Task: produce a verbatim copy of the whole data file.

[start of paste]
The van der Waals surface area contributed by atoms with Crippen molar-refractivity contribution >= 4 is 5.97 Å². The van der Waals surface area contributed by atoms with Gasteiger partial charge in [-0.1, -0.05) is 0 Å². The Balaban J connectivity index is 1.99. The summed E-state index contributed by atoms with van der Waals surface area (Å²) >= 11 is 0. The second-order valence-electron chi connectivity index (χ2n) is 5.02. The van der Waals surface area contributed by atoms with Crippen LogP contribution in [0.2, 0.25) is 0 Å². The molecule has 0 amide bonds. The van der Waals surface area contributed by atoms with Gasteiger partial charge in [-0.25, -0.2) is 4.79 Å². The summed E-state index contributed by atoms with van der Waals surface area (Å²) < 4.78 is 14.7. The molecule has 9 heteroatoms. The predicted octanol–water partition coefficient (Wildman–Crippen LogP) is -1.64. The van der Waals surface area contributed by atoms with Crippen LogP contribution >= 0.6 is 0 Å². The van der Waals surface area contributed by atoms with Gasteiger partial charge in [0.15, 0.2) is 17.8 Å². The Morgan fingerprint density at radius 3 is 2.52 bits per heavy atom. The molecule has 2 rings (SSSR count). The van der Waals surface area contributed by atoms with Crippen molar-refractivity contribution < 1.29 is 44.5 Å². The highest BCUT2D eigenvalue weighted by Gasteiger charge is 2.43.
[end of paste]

The van der Waals surface area contributed by atoms with Crippen molar-refractivity contribution >= 4 is 5.97 Å². The van der Waals surface area contributed by atoms with Gasteiger partial charge in [-0.1, -0.05) is 0 Å². The Balaban J connectivity index is 1.99. The summed E-state index contributed by atoms with van der Waals surface area (Å²) >= 11 is 0. The second-order valence-electron chi connectivity index (χ2n) is 5.02. The van der Waals surface area contributed by atoms with Crippen LogP contribution in [0.2, 0.25) is 0 Å². The molecule has 0 amide bonds. The van der Waals surface area contributed by atoms with Gasteiger partial charge in [-0.25, -0.2) is 4.79 Å². The summed E-state index contributed by atoms with van der Waals surface area (Å²) < 4.78 is 14.7. The molecule has 9 heteroatoms. The predicted octanol–water partition coefficient (Wildman–Crippen LogP) is -1.64. The van der Waals surface area contributed by atoms with Crippen LogP contribution >= 0.6 is 0 Å². The van der Waals surface area contributed by atoms with Gasteiger partial charge in [0.15, 0.2) is 17.8 Å². The Morgan fingerprint density at radius 3 is 2.52 bits per heavy atom. The molecule has 2 rings (SSSR count). The van der Waals surface area contributed by atoms with Crippen molar-refractivity contribution < 1.29 is 44.5 Å². The highest BCUT2D eigenvalue weighted by Gasteiger charge is 2.43.